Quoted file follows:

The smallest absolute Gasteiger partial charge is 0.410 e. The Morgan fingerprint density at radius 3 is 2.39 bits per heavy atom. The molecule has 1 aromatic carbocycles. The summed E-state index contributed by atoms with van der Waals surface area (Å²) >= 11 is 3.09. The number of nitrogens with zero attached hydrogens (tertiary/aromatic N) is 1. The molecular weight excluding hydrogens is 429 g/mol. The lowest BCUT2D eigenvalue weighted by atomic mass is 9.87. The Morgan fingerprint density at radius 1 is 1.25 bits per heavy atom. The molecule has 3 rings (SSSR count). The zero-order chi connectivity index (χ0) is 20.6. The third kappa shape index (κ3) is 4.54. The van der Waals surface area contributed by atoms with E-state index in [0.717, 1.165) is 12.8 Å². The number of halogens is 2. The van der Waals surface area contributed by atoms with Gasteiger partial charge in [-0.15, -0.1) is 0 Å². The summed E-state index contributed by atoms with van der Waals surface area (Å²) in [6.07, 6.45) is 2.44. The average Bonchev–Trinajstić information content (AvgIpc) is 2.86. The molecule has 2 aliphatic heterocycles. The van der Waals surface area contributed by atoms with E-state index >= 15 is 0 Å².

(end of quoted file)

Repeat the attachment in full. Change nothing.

The smallest absolute Gasteiger partial charge is 0.410 e. The Morgan fingerprint density at radius 3 is 2.39 bits per heavy atom. The molecule has 1 aromatic carbocycles. The summed E-state index contributed by atoms with van der Waals surface area (Å²) >= 11 is 3.09. The number of nitrogens with zero attached hydrogens (tertiary/aromatic N) is 1. The molecular weight excluding hydrogens is 429 g/mol. The lowest BCUT2D eigenvalue weighted by atomic mass is 9.87. The Morgan fingerprint density at radius 1 is 1.25 bits per heavy atom. The molecule has 3 rings (SSSR count). The zero-order chi connectivity index (χ0) is 20.6. The third kappa shape index (κ3) is 4.54. The van der Waals surface area contributed by atoms with E-state index in [0.717, 1.165) is 12.8 Å². The number of halogens is 2. The van der Waals surface area contributed by atoms with Gasteiger partial charge in [-0.15, -0.1) is 0 Å². The summed E-state index contributed by atoms with van der Waals surface area (Å²) in [6.07, 6.45) is 2.44. The average Bonchev–Trinajstić information content (AvgIpc) is 2.86. The molecule has 2 aliphatic heterocycles. The van der Waals surface area contributed by atoms with E-state index >= 15 is 0 Å².